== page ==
“Israeli Arts @ 70” is a half-hour CUNY TV special, celebrating Israeli Arts in honor of Israel’s 70th anniversary. Hosted by Donna Hanover, this Special features a vibrant array of leading and emerging contemporary Israeli artists in Dance, Literature, Film/TV and Music: Anat Cohen, the top Jazz clarinetist in the world; Ravid Kahalani, founder and lead singer of Yemen Blues which combines Yemenite Jewish, Jazz and African music; critically acclaimed Israeli authors Ayelet Gundar-Goshen of “Waking Lions” and Ruby Namdar of “The Ruined House”; the internationally renowned Vertigo Dance Company, the first Israeli dance company ever to appear in London’s Royal Albert Hall; the exciting Israeli film directors Eran Riklis of “Shelter”, Mike Burstyn of “Azimuth” and TV director Keren Margalit of “Sleeping Bears” and much more. Jerry Carlson, host of CUNY TV’s “City Cinematheque”, and Lisa Beth Kovetz, CUNY TV Reporter, are also featured.
Get a front row seat to this special TV event! This Special was produced in collaboration with Israel’s Office of Cultural Affairs in North America at the Consulate General of Israel in New York, with assistance from America Israel Cultural Foundation, Jewish Book Council and Marlene Meyerson JCC Manhattan.
“It’s important to me that music is an engine for feeling,” says Anat Cohen.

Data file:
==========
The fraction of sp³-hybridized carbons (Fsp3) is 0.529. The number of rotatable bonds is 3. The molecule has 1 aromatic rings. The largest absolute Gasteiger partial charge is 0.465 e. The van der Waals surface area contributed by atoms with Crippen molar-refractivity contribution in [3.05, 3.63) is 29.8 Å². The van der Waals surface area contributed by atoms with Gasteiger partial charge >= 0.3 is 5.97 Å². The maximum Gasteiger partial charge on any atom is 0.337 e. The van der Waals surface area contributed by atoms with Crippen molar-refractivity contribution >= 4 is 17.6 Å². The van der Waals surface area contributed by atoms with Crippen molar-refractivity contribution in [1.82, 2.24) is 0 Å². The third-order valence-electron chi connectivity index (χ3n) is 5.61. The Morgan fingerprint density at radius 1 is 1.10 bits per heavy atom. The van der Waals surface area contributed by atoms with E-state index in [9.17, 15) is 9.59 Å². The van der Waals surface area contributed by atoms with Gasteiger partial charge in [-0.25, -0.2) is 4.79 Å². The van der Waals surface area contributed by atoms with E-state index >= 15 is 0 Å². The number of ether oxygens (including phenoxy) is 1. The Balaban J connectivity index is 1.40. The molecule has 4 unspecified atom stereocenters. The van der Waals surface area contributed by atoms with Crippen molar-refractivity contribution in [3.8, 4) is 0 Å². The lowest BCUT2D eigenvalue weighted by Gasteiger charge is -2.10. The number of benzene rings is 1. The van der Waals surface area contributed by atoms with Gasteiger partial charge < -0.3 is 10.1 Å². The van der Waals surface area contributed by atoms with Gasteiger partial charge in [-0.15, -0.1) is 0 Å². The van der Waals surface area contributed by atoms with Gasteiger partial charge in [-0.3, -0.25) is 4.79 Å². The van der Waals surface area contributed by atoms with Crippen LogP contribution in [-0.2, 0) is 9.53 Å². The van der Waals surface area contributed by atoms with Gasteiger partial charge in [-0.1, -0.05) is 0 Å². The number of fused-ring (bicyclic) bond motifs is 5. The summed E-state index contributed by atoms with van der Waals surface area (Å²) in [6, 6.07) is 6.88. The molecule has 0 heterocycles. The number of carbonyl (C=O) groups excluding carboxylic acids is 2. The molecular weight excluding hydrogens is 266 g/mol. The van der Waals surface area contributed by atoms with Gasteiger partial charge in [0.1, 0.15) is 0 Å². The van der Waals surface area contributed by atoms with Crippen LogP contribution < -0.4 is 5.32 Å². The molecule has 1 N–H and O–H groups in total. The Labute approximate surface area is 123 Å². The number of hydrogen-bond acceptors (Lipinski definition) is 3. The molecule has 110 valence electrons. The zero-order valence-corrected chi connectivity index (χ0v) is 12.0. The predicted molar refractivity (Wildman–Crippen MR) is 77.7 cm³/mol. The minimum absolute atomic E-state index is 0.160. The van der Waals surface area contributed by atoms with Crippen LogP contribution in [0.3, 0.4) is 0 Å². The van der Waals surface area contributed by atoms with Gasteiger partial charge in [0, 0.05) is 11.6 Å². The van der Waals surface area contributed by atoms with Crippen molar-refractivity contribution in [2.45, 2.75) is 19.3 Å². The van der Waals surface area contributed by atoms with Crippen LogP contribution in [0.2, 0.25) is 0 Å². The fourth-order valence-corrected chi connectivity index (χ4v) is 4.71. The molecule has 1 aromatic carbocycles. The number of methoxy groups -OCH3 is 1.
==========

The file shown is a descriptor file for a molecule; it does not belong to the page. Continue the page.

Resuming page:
“If the music is grooving, then I respond. When everybody’s focused on that feeling, it’s elevating – for the people onstage, and for the audience.”
A clarinetist, tenor saxophonist and bandleader known to impart good feeling in almost any setting, Cohen is taking a moment to reflect on our fall fund drive, Feeling Good with WBGO. It’s a theme that resonates with her — as an artist, as a person and as a WBGO listener herself.
Happy Song comes in second in DownBeat's Jazz Album of the Year Critics Poll!
#2: Anat Cohen Tentet: Happy Song
Anat Cohen's Happy Song is the result of a diverse, remarkably talented cast of players, composers, and arrangers. Cohen wrote or co-wrote three of the tracks here, and the musical director for the project was Oded Lev-Ari. Cohen's clarinet work is consistently compelling throughout, whether she's exploring fusion on Lev-Ari's "Trills and Thrills" or unleashing the toe-tapper "Oh Baby."
Since arriving on the New York City scene in 1999, via Tel Aviv and the Berklee College of Music, Anat Cohen has exhibited qualities in music where one wonders where she is going to be next—musically—and what group of musicians she will be associated with. She plays Brazilian music like she was born there. She swings her ass off with George Wein’s all-star band. If you can’t feel her when she blows some blues, a physical examination may be in order. Cohen’s choices spring from her wide-ranging tastes, her unabashed passion for all kinds of music—and the courage of her convictions to pursue them.
She plays in every genre with unbridled joy. Anyone who has seen this wonderfully talented reed player on stage can’t help but be touched by her elan.